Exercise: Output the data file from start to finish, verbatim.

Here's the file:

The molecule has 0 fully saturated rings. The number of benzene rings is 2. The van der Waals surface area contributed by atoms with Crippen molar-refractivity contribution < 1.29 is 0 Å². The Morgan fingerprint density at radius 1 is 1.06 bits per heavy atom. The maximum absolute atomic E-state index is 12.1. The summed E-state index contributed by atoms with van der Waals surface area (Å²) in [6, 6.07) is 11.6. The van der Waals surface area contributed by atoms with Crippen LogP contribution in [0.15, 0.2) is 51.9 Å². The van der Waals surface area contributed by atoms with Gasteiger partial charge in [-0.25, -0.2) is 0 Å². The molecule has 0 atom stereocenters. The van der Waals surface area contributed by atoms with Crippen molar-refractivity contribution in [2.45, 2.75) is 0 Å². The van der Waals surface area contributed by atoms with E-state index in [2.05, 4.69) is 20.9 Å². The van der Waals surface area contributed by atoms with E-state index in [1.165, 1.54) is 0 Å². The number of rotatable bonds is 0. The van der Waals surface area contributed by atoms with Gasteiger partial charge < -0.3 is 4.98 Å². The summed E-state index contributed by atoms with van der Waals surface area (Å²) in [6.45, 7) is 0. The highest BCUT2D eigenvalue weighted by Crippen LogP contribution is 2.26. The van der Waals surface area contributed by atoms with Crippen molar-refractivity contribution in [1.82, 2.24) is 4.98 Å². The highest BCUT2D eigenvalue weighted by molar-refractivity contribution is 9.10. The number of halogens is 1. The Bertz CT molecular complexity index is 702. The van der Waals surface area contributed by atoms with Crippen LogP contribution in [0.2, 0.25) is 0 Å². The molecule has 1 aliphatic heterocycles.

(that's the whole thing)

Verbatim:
The molecule has 0 fully saturated rings. The number of benzene rings is 2. The van der Waals surface area contributed by atoms with Crippen molar-refractivity contribution < 1.29 is 0 Å². The Morgan fingerprint density at radius 1 is 1.06 bits per heavy atom. The maximum absolute atomic E-state index is 12.1. The summed E-state index contributed by atoms with van der Waals surface area (Å²) in [6, 6.07) is 11.6. The van der Waals surface area contributed by atoms with Crippen LogP contribution in [0.15, 0.2) is 51.9 Å². The van der Waals surface area contributed by atoms with Gasteiger partial charge in [-0.25, -0.2) is 0 Å². The molecule has 0 atom stereocenters. The van der Waals surface area contributed by atoms with Crippen molar-refractivity contribution in [2.45, 2.75) is 0 Å². The van der Waals surface area contributed by atoms with E-state index in [2.05, 4.69) is 20.9 Å². The van der Waals surface area contributed by atoms with E-state index in [1.165, 1.54) is 0 Å². The number of rotatable bonds is 0. The van der Waals surface area contributed by atoms with Gasteiger partial charge < -0.3 is 4.98 Å². The summed E-state index contributed by atoms with van der Waals surface area (Å²) in [6.45, 7) is 0. The highest BCUT2D eigenvalue weighted by Crippen LogP contribution is 2.26. The van der Waals surface area contributed by atoms with Crippen molar-refractivity contribution in [1.82, 2.24) is 4.98 Å². The highest BCUT2D eigenvalue weighted by molar-refractivity contribution is 9.10. The number of halogens is 1. The Bertz CT molecular complexity index is 702. The van der Waals surface area contributed by atoms with Crippen LogP contribution in [0.2, 0.25) is 0 Å². The molecule has 1 aliphatic heterocycles.